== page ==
Communicating with fonts As well as the function of different kinds of typefaces, fonts also add voice, character and tone to a piece of work. Even if you try very hard to make your work appear as neutral as possible, the fonts that you choose will still be communicating something – neutrality. This in itself is very subjective anyway. To some, Helvetica may be cool and modern: to others it is dull and boring; it can also be precise and scientific, or affected and highly stylized. It really depends on the context of the work and how the viewer sees it. Have a reason for choosing a particular font. What should it communicate to the audience? Also be careful not to go too far with things. Don’t overstate the point, as this can look obvious and clichéd. Choose appropriately. You wouldn’t expect to see a solicitor’s letterhead set in Comic Sans MS (although no doubt one exists); likewise a ‘fun day’ for children may not give quite the right message if the promotional material used the formal, elegant ITC Galliard. Each typeface has semiotic properties, which we usually describe adjectivally: a ‘warm’ font, a ‘strong’ font, a ‘stoic’ font and so on. Try to think beyond personal taste only. Your choice of font will say something about you as a designer. It will also say something about a client to an audience. Make sure that you are communicating appropriately and are not just being carried away by the latest trend.

001-184_02742.indd 147

Above Some common system display fonts are pictured here, showing a variety of ‘voices’. Note the difference in how diverse the range of type styles are compared to the text types on page 75.

Job: 02742 Title: Fund of Typoraphy (2nd edition) (AVA) Page:147

5/25/11 7:07 PM


4.4

Practising typographic etiquette

Sizing fonts Have a rationale for the sizing of your type. Start with the text type and work out the various sizes in relation to this. For example, if you are making a distinction between text and subheadings, there often doesn’t need to be a change in size. Using a contrast of variants (for example, roman and bold) is usually enough to make these distinctions. If a change in size is needed, make this a 2pt increase for the subhead; this usually gives enough contrast without looking overly ‘heavy’. There is also enough difference in size for the change in size not to look like a mistake. There is often no need to increase both the size and the weight, so test this out too. If mixing serif and sans on the same line, size these so that the x-heights are equal. Remember, as you increase the size of fonts you will also need to pay attention to the spacing. Display sizes, in particular, may need letter and word-spaces reduced.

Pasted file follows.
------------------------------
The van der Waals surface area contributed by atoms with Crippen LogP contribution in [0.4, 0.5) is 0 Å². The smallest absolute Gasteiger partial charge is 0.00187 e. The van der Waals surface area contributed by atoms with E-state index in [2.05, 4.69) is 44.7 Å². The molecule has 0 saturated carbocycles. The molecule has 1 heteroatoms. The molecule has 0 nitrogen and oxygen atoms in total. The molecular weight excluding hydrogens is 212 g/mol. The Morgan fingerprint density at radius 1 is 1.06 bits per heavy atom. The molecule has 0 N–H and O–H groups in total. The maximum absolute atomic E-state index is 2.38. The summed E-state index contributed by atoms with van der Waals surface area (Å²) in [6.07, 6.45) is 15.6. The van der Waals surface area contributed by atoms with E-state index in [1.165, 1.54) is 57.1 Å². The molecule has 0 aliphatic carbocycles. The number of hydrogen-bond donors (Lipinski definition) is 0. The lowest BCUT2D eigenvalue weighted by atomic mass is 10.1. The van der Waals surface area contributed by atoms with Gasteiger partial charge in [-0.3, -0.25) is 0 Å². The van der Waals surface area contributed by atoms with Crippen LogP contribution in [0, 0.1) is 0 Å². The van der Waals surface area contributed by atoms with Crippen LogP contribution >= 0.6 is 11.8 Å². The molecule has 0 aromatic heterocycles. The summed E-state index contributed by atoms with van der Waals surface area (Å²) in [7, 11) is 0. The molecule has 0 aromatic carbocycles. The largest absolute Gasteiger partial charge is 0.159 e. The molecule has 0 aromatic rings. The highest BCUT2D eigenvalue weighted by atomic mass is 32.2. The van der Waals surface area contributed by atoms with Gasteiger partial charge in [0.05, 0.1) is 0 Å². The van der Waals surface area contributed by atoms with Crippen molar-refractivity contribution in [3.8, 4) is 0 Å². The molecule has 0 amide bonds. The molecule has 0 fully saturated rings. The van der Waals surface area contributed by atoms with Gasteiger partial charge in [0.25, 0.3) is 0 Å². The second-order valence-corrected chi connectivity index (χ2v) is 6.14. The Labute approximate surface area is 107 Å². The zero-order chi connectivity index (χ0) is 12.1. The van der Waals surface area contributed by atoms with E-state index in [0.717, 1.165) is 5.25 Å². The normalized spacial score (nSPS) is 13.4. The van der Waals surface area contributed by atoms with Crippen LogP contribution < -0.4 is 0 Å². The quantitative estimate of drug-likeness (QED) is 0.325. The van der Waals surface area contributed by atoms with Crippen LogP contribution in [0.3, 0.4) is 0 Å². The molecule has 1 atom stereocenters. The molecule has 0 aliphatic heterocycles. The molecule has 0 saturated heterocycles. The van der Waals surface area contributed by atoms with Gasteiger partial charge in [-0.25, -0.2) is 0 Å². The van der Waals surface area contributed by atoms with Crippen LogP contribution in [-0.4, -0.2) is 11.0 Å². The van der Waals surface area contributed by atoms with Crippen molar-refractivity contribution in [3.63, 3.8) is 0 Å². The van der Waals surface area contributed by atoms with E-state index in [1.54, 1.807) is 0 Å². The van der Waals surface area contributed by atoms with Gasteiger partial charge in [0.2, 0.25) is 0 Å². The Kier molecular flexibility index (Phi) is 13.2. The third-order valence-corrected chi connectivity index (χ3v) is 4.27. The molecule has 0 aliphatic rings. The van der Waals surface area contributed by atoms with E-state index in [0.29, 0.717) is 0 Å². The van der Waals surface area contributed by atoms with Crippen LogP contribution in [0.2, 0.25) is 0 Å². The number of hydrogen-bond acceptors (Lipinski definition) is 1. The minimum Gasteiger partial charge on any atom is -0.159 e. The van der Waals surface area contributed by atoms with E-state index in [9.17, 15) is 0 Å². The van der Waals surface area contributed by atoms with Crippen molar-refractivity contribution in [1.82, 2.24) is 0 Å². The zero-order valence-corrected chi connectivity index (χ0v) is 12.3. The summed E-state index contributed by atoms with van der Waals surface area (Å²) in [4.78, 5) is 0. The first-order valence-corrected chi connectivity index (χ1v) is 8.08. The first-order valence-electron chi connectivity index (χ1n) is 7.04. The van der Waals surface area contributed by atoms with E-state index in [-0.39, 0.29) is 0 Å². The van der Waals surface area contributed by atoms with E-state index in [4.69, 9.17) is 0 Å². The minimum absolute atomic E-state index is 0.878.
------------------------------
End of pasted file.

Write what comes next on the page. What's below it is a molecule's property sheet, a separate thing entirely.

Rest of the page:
Default typography When producing typographic work on the computer, don’t just rely on defaults. As a designer, you should be making the decisions about paper size, margins, grids, columns, choice of font, type size, leading, line length and colour yourself. Many of these are set as defaults but won’t be appropriate for your own work. Test and make your own decisions.

Defaults can be useful to begin with for things like H&J settings. If you’re not sure of how to use these, leave them until you have time to experiment; as your work becomes more refined, you will need to know how these microtypography defaults should be adjusted too. Do not use forced bold, italic, outline, underline and strikethrough. Find the correct font for the job first and check whether the software ‘buttons’ replace with the correct ‘font family’ variant.

Alignment If possible, left align your text. This allows for even word spacing. It also gives the eye a clear edge to return to when reading longer texts. Some designers prefer not to, but if you need to, hyphenate the line endings. Make sure that you have no more than two hyphens on lines next to each other. Justified settings create an even left and right edge to the text, but word and letter spacing needs attention as this expands and contracts to allow the text to fill the space. This can cause problem ‘holes’ and ‘rivers’ in text. This kind of alignment is often used in book settings where it can work well. Right alignment can be useful for captions and small amounts of text, but is difficult to read in longer settings as there is no fixed point for the eye to return to when reading. Centred alignment should be used with care; this has no fixed right or left edge, so can be tiring to read in longer texts.

4.3 Design task 4 • 4.4 Practising typographic etiquette

001-184_02742_C2.indd 001-184_02742.indd 148 148

Job: 02742 Title: Fund of Typoraphy (2nd edition) (AVA) Page:148

6/15/11 5/25/11 10:43 7:07 PM AM


148—149

Detailing paragraphs When setting paragraphs, don’t mix alignments. Stick to one system. Pay attention to line length. This can be shorter for texts intended for quicker readings, like newspapers or magazines. Lines should be made longer for text where we may take our time reading, or for lengthy texts, such as books. Make decisions as to whether to include hyphenation in the text. If you left align, be careful of hanging words at the ends of lines; small words in particular may need to be taken over to the next line. As well as keeping to a system for alignment, do the same for paragraph breaks. Start new paragraphs with a line space (or half-line space) between. Alternatively, begin new paragraphs with an indent. Don’t mix the two. A standard size for indents should be that of the em of the type in use. That is to say, if using 12pt text type, use a 12pt indent. The first paragraph in a section or chapter should not be indented.